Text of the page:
The 4 important will information you need to know
Theirs is a chill in the air and the days are getting shorter. The harvest has been brought in and leaves are changing colors. We are on the verge of the holiday season and ready to celebrate with our family and friends. This is the time when you might see Uncle Joe and Aunt Edna for Christmas. Or perhaps all of your adult children will be together under one roof for Thanksgiving. Here are 4 important will information you need to know.
Though the subject is a little controversial for a celebratory occasion, this may be just the right time to speak about the circumstances surrounding impending mortality. Now, while everyone is together and able to converse. Death is a long-known truism. In fact, Shakespeare allows Hamlet to make emotional observation as he holds the skull of Yorick, one of his caretakers.
“Alas, poor Yorick! I knew him, Horatio: a fellow of infinite jest, of most excellent fancy: he hath borne me on his back a thousand times; and now, how abhorred in my imagination it is! my gorge rims at it. Here hung those lips that I have kissed I know not how oft.”
When Hamlet speaks fondly of Yorick, it is far too late. Yorick is no longer available to hold a conversation. How quickly this situation can become the one you find yourself in. Therefore, though death isn’t the most pleasant subject, it is important to take advantage of the times your family is together, including holidays such as Thanksgiving. In fact, you can argue that talking about these matters now will save the family a lot of grief and potential discord later. Specifically, there are a few very simpler, yet important matters which you can discuss during a holiday:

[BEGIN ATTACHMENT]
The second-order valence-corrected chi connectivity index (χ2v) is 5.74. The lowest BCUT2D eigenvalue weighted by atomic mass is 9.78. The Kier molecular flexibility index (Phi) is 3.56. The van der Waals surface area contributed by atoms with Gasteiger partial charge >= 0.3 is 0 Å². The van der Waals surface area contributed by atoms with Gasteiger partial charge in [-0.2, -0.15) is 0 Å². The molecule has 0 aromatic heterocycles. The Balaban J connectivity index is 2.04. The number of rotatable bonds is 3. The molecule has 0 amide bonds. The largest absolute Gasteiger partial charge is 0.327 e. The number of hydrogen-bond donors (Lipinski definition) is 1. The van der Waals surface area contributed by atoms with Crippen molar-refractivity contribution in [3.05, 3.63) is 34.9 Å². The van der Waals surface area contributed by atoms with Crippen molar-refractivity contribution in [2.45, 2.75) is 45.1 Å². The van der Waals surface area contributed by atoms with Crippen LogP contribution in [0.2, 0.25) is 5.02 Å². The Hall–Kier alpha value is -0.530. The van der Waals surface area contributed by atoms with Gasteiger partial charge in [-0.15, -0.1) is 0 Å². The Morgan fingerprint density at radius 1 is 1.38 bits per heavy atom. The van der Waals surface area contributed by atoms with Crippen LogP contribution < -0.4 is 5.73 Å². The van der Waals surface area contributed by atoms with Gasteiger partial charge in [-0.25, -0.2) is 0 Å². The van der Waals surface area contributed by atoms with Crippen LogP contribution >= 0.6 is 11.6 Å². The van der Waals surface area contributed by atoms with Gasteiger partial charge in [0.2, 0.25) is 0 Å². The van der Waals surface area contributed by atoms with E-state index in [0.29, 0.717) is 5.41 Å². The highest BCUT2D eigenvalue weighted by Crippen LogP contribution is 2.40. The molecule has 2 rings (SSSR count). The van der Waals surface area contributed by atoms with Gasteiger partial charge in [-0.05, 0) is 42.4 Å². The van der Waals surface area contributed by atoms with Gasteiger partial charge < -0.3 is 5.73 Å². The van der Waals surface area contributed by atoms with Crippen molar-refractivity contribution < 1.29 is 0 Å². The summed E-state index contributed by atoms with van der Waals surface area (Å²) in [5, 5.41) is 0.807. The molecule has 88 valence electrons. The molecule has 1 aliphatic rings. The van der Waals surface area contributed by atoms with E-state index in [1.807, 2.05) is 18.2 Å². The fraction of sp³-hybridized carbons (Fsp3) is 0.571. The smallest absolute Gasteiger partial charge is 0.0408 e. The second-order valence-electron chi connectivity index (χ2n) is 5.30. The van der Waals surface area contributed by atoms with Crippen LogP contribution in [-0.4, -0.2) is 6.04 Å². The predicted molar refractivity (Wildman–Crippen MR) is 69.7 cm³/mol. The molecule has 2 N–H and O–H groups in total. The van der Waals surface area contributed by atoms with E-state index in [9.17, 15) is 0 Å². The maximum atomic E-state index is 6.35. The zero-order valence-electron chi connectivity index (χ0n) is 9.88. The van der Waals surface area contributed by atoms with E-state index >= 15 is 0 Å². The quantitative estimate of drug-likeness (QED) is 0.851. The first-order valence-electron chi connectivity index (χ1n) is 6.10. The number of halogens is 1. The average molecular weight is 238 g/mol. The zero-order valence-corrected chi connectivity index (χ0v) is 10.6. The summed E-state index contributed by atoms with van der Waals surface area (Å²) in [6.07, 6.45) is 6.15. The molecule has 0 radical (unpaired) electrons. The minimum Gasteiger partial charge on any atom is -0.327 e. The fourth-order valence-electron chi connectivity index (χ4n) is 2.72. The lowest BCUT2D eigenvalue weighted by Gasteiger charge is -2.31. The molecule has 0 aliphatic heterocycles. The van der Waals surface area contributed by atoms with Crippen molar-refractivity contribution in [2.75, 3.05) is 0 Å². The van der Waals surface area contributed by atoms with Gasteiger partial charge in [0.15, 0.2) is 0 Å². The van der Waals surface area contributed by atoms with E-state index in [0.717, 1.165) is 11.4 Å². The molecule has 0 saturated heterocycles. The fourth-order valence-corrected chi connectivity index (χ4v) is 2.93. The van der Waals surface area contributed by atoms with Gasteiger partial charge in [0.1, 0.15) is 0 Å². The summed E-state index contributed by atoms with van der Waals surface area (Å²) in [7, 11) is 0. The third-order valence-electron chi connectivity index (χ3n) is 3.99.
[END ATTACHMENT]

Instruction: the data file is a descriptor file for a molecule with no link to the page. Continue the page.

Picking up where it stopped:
Everyone over 18 should have an advanced directive detailing what they want to happen in the event of deteriorating or serious injury. Any hospital staff member can tell you a horror story of family conflict occurring when health decisions have had to be made. One of the most well-known is Terri Schiavo who suffered cardiac arrest and lived in a vegetative state on life support for eight years until her husband got a court order to remove her feeding tube. Her parents fought to keep her alive. The case continued the familial battle until a court upheld the original order to remove the tube. The situation caused a tremendous amount of emotional pain for everyone involved. If Schiavo had signed an advanced directive, the conflict would have been moot.
No matter how close your family members are, there will be fighting over your effects. Sentimental and monetary concerns add more stress to an already difficult situation. You can serve your family best by discussing issues sooner rather than later. Plus, if everyone is aware of how you want your body to be disposed of (such as cremation, natural burial, donated to science or any other method) you can avoid further argument.
Where children are involved plans for a guardianship is fundamental. However, care for beloved pets can result in arguments.
Making sure your online passwords, user names and PIN numbers are accessible to insure all social media and digital assets can be taken care of.
There is no need to get into the details over turkey and stuffing, however, introducing discussion about these basics is easier when love abounds during the holidays—especially in light of avoiding any conflicts or lost relationships. Speak from a loving place and expect good things to follow.
Holidays like Thanksgiving are positive events designed to spend time together. Having family and loved ones presents us with the important task to continue love after loss. Therefore, it is important to leave our legacies. Providing our stories and expressing our final wishes is one way we continue a legacy of love and respect.
After prompting discussion, you don’t have to do things alone. Let WillBox.Me help you will all of your digital afterlife, online legacy, electronic will, asset protection and virtual safe deposit box needs.